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If the faculty goes on strike, what happens to you?

Monday, February 18, 2008

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Written by Josh Dehaas

While you’re mourning the first half of reading week on Wednesday, take a moment and think about the kids at St. Thomas University who who are dealing with the loss of three days of their break. The faculty of the small Fredericton University went on strike for four weeks in January and now the university is making up for lost time by rescheduling classes during reading week. When the strike ended on February 4th, the administration announced exams would be pushed into early May. Yes it was only a few days later than usual, but it presented a huge inconvenience to students whose leases end April 30th. Not only were the university’s 2,700 students expected to pack up and move during exams, but they were also expected to find somewhere to crash for the first few days of May. You can imagine how that much that would add stress during an already stressful time of year. Luckily the administration changed their tune on Tuesday and finals will instead conclude on April, 30th. The possibility of exams getting pushed into May makes any student cringe. Never mind the possibility of not graduating in time to start a Master’s program or to teach overseas. Could it happen here at Guelph?

Last Wednesday, the University of Guelph Faculty Association voted 84.5% in favour of strike authorization, making a strike this semester more likely than ever before. So what exactly would happen to your semester if the professors do go ahead with the strike? The university administration says it has “contingencies”. That’s all they’re saying. Here’s a look at how a few recent faculty strikes have affected students at other Canadian schools:

York University, 1997

A 55-day strike resulted from a year of unfruitful bargaining over salaries, intellectual property, workload, equity– all the usual stuff. On March 20th, the York University Faculty Association, representing about 60% of the school’s instructors, walked out in protest. Many non-unionized professors, graduate students and sessionals supported them by cancelling their classes as well. Nearly a month into the spring strike, the university announced that it would proceed with the normal summer session beginning May 14th, 1997. YUFA vowed to stop it, but York was able to go ahead with the two-thirds of its summer courses which are taught by non-tenure (and thus non-YUFA) staff. It seems the university knew that they could rely on finding instructors for summer courses. The younger non-tenured professors who teach most summer courses are too poorly paid to ever say no to work. The University Senate claimed that it had a responsibility to open in time for the summer semester because students receiving OSAP might have their funding jeopardized. (That’s right, strike or not, if you’re not taking classes full time your loans start accruing interest right away.) On April 18th, the Senate supported a motion that classes would still be rescheduled after the strike was over, but that in classes where exams were worth 35% or less, the mark would be based entirely on the other 65% of course work at the student’s request. The strike ended May 14th, just in time for the summer session. Students who missed classes (including those which took place during the strike) were given opportunities to reschedule coursework and instruction.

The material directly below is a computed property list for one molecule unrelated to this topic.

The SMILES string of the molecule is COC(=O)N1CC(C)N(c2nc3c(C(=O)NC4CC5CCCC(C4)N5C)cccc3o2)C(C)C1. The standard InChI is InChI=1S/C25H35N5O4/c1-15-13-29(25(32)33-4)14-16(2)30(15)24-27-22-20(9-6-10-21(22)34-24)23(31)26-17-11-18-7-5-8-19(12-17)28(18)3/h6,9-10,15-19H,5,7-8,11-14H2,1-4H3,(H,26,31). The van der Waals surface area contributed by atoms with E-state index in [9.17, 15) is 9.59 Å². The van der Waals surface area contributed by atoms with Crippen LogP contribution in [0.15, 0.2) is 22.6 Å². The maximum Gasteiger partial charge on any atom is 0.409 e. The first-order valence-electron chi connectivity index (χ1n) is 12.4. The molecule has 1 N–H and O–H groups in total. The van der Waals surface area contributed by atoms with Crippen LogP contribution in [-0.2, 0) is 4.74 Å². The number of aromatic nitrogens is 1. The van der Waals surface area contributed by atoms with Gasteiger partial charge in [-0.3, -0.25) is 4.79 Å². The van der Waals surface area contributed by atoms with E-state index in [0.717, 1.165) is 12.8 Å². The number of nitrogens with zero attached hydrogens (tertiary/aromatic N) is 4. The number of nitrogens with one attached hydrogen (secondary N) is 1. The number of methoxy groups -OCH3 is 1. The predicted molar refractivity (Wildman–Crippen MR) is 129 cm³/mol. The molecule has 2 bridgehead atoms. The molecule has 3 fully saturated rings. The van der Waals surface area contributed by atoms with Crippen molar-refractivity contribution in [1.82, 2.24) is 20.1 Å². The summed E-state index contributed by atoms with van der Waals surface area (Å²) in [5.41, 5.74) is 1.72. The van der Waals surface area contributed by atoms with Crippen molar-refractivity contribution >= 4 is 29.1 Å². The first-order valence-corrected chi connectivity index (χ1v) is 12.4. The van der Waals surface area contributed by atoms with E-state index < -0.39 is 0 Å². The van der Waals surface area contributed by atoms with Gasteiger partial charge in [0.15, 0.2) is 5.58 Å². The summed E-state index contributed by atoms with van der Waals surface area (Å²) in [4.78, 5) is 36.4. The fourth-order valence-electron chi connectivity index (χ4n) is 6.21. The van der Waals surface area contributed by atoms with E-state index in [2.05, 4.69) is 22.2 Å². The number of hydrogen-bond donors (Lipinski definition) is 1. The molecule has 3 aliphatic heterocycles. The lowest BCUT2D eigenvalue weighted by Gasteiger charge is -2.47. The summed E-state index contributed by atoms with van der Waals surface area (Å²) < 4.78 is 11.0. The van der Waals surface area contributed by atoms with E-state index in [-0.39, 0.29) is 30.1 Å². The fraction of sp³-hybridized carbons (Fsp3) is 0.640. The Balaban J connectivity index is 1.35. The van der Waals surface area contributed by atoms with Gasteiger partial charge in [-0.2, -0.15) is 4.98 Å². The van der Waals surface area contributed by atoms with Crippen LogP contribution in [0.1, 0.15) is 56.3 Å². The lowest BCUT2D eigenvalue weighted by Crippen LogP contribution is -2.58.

Trent, 1991 & 1996

In 1991, Trent’s professors were the lowest paid in Ontario and wanted more more control over their pension plan. After a year of negotiations, the faculty picketed for 23 days – the longest strike in Ontario up to that point. Two days into the strike, part-time faculty were laid off and all classes were cancelled. Many students transferred schools. Classes and exams were condensed during the rest of the semester. (Does't that sound fun?) The Trent professors went back to work on the condition that they would receive pay in line with the provincial average. It didn’t happen. Five years later, on November 18th, 1996, the professors went on strike a second time. The second strike lasted three weeks and students were expected to return to class the day after the strike ended – quite frustrating for those who had left Peterborough.